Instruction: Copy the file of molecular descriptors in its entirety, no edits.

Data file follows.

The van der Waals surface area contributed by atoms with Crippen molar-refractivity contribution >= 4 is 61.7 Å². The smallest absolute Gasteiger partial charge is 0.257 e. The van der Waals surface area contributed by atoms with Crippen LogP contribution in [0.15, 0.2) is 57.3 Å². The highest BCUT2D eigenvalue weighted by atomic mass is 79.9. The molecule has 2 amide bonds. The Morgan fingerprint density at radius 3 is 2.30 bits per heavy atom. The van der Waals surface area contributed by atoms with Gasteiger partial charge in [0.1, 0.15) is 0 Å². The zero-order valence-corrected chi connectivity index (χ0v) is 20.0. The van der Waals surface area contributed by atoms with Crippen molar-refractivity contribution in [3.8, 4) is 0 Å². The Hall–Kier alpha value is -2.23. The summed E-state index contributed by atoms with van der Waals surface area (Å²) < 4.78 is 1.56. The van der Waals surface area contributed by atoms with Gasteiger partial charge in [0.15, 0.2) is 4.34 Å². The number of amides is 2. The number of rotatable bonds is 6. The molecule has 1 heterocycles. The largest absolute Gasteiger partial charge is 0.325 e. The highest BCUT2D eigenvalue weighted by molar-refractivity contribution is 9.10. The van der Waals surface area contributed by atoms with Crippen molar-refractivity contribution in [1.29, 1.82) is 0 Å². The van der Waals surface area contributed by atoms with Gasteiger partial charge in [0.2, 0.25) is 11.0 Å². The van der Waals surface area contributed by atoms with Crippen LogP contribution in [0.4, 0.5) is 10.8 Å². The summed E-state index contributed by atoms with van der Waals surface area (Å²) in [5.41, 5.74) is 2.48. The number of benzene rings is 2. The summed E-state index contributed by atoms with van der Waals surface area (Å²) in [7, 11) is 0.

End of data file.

The van der Waals surface area contributed by atoms with Crippen molar-refractivity contribution >= 4 is 61.7 Å². The smallest absolute Gasteiger partial charge is 0.257 e. The van der Waals surface area contributed by atoms with Crippen LogP contribution in [0.15, 0.2) is 57.3 Å². The highest BCUT2D eigenvalue weighted by atomic mass is 79.9. The molecule has 2 amide bonds. The Morgan fingerprint density at radius 3 is 2.30 bits per heavy atom. The van der Waals surface area contributed by atoms with Gasteiger partial charge in [0.1, 0.15) is 0 Å². The zero-order valence-corrected chi connectivity index (χ0v) is 20.0. The van der Waals surface area contributed by atoms with Crippen molar-refractivity contribution in [3.8, 4) is 0 Å². The Hall–Kier alpha value is -2.23. The summed E-state index contributed by atoms with van der Waals surface area (Å²) < 4.78 is 1.56. The van der Waals surface area contributed by atoms with Gasteiger partial charge in [0.15, 0.2) is 4.34 Å². The number of amides is 2. The number of rotatable bonds is 6. The molecule has 1 heterocycles. The largest absolute Gasteiger partial charge is 0.325 e. The highest BCUT2D eigenvalue weighted by molar-refractivity contribution is 9.10. The van der Waals surface area contributed by atoms with Crippen molar-refractivity contribution in [1.29, 1.82) is 0 Å². The van der Waals surface area contributed by atoms with Gasteiger partial charge in [0.2, 0.25) is 11.0 Å². The van der Waals surface area contributed by atoms with Crippen LogP contribution in [0.4, 0.5) is 10.8 Å². The summed E-state index contributed by atoms with van der Waals surface area (Å²) in [5.41, 5.74) is 2.48. The number of benzene rings is 2. The summed E-state index contributed by atoms with van der Waals surface area (Å²) in [7, 11) is 0.